Saturday, August 22, 2009

Oh, Bevis! And I though you were so butch!

The movie Monty Python introduced it seminal brand of comedy to American audiences, And Now for Something Completely Different premiered on this date.

My hovercraft is full of eels.

In appreciation of Leonard Cohen Part 2 (no he's not dead but why not celebrate him now while he's still here.)

Today in History:
August 22, 1485 -
At the Battle of Bosworth, England's King Richard III was terminated for having made a fiscally irresponsible bid on a horse.

August 22, 1776 -
George Washington asks the Continental Congress for permission to burn New York City, to stop the city from being used to quarter troops arriving via the British fleet. It is declined, but his soldiers set 1/4th of the town ablaze on September 21.

There are still many in the government that would like to enact Washington's plan right now.

August 22, 1864 -
12 nations sign the first Geneva Convention specifically calling for the protection of the wounded during times of active warfare on this date. This leads directly to formation of the Red Cross.

In 1882, U.S. President Chester Arthur signed the treaty, making the U.S. the 32nd nation to do so. Hopefully, someone reminded Mr. Bush that we did, in fact, sign.

August 22, 1893 -
Dorothy Parker was born in New York City, to Henry and Eliza Rothschild ("My God, no, dear! We'd never even heard of those Rothschilds") on this date.

Her birth was two months premature, allowing her to say that it was the last time she was early for anything; her early writing was a "following in the exquisite footsteps of Edna St. Vincent Millay, unhappily in my own horrible sneakers."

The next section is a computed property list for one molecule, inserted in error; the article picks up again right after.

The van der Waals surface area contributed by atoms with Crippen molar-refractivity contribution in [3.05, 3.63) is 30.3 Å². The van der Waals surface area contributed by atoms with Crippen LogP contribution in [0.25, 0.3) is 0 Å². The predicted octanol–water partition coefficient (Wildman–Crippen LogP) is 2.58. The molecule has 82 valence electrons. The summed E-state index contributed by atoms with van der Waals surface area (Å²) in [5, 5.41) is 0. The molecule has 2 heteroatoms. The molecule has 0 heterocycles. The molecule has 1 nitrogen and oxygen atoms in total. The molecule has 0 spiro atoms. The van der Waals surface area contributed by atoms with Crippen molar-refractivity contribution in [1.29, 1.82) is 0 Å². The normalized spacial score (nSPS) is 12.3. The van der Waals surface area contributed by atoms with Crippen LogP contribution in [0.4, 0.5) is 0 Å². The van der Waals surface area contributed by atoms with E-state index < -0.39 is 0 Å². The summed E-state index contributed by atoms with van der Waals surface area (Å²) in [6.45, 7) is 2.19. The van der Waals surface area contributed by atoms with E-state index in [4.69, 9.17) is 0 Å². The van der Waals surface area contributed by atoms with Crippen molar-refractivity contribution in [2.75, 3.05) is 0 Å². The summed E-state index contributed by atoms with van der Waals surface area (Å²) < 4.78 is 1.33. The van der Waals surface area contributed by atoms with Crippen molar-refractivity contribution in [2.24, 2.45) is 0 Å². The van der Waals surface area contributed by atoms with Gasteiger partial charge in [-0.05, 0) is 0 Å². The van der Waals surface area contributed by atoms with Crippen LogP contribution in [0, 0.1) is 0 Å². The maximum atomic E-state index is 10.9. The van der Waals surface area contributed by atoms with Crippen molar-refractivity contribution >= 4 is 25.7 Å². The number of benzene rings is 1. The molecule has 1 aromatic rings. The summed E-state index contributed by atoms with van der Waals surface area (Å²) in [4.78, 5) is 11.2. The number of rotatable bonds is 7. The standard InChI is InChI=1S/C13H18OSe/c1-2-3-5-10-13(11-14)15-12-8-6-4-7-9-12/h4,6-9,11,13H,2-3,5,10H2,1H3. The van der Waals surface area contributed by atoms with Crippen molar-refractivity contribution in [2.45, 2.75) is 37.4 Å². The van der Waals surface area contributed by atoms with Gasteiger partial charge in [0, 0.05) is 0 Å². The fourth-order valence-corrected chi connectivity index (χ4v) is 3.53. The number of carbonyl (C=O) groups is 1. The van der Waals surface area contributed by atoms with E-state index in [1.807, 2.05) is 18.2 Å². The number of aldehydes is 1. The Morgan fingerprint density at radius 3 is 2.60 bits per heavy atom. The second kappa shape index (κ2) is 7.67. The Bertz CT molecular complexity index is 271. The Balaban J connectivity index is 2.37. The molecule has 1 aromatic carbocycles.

While she was a successful writer, she was just plain lousy at committing suicide. Dorothy Parker attempted suicide four times herself before succumbing to a heart attack in 1967.

August 22, 1942 -
The Battle of Stalingrad began on this date, which many historians think of as the turning point of World War II. Hitler had already conquered all of Europe except for England, Switzerland and Monaco and he began the invasion of Russia in the summer of 1941 with an army of four million men. The Germans reached Stalingrad on this day in 1942 and flew more than 2,000 bombing raids in just the first day of the battle. They hit oil storage tanks that flowed into the river and caught fire and laid siege to the city. It went on for months.

It's been called the most terrible battle the world has ever known, and in the end the Russians won, thanks to the approach of winter. The German troops were not prepared for fighting in below zero weather.

By February of 1943, all the German soldiers had surrendered or been killed, the first defeat of Hitler's army.

And so it goes.

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